Google updated the dev channel of Chrome OS to version 27.0.1438.8 for all Chrome OS devices. This build contains a number of stability fixes and feature enhancements. But the most important update is the arrival of ‘kind of‘ HTML5 DRM to all Chrome OS devices (earlier HMTL5 was DRMed only on ARM based devices).
This update brings, what Google calls, ‘Widevine Content Decryption Module’ to all Chrome Devices (not only ARM). It’s a module which ‘enables Widevine licenses for playback of HTML audio/video content. The new HTML5 Encrypted Media Extensions aka EME (a set of APIs designed to control playback of protected content) made this possible.
But why lock HTML5 with DRM?
There are two aspects of this news, one good and one bad. The good news is it will boost the adoption of HTML5 among the ‘media’ companies who otherwise were preferring non-free, non-standard and insecure technologies like Adobe Flash or Microsoft’s SilverLight.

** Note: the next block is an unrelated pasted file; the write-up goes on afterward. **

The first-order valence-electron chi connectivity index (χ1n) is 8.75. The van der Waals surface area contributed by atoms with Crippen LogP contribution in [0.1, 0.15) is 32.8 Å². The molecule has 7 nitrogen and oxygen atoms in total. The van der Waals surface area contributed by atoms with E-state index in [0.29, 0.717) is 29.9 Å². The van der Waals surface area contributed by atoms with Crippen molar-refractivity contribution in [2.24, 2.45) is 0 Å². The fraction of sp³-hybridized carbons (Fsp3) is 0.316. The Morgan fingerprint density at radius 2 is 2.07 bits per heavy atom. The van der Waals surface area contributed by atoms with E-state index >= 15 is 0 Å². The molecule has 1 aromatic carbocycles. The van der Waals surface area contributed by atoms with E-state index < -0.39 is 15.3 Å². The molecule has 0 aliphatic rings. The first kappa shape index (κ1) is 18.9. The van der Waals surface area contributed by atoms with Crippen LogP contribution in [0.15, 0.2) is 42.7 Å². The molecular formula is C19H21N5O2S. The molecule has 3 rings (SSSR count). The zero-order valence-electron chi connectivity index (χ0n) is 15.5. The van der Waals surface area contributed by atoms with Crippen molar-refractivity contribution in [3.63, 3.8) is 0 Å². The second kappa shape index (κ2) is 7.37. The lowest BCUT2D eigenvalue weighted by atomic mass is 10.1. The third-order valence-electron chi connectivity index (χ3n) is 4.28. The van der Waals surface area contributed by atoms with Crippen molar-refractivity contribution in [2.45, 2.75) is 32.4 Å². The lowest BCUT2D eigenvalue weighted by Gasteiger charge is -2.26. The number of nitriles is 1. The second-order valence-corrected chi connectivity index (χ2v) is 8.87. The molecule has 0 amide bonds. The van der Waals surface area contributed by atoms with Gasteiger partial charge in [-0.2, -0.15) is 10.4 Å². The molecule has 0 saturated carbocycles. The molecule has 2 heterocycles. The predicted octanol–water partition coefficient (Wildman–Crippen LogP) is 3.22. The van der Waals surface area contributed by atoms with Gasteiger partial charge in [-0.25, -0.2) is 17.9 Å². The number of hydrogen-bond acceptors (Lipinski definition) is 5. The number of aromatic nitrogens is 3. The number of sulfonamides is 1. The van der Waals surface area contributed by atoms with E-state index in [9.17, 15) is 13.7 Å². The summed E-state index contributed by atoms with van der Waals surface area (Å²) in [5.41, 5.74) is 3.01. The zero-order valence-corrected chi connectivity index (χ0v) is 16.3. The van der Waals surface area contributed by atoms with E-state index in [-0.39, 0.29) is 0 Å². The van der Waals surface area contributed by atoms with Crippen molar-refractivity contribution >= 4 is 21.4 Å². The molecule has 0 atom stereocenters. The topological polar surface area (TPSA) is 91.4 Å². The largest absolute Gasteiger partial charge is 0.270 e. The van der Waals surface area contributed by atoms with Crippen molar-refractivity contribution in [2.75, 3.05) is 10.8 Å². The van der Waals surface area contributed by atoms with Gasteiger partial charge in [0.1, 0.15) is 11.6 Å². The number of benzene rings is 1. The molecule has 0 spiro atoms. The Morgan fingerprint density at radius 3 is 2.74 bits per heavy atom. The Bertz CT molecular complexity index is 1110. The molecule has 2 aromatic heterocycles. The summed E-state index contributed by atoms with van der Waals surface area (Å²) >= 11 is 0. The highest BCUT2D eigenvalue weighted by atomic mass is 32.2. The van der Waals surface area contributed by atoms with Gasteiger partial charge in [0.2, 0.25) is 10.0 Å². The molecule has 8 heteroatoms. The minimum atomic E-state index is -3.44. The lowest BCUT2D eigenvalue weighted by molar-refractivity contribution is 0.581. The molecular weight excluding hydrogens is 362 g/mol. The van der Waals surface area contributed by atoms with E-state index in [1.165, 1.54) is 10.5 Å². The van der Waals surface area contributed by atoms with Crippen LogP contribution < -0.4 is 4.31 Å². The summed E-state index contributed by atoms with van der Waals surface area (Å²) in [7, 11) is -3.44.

Let’s get one thing clear big media companies are always going to ask for some kind of DRM for streamed media. If a platform or technology doesn’t support it, they won’t make their movies, shows or music available through that platform or technology. So no matter we dislike if we want media through open source/open standard technologies it will have to support DRM.
However, what Google has done there is not exactly as François Beaufort of Google tries to explain:
This HTML5 new feature is actually not “the” DRM module. Big media companies won’t stop asking for encryption to broadcast their videos. We know that. So, in order to have a seamless web experience (I mean no plug-in here), EME has been created to provide a unique way to interact with protected content.
Netflix is already using EME for their HTML5 videos. So now such ‘content’ won’t be out of the reach of Linux users.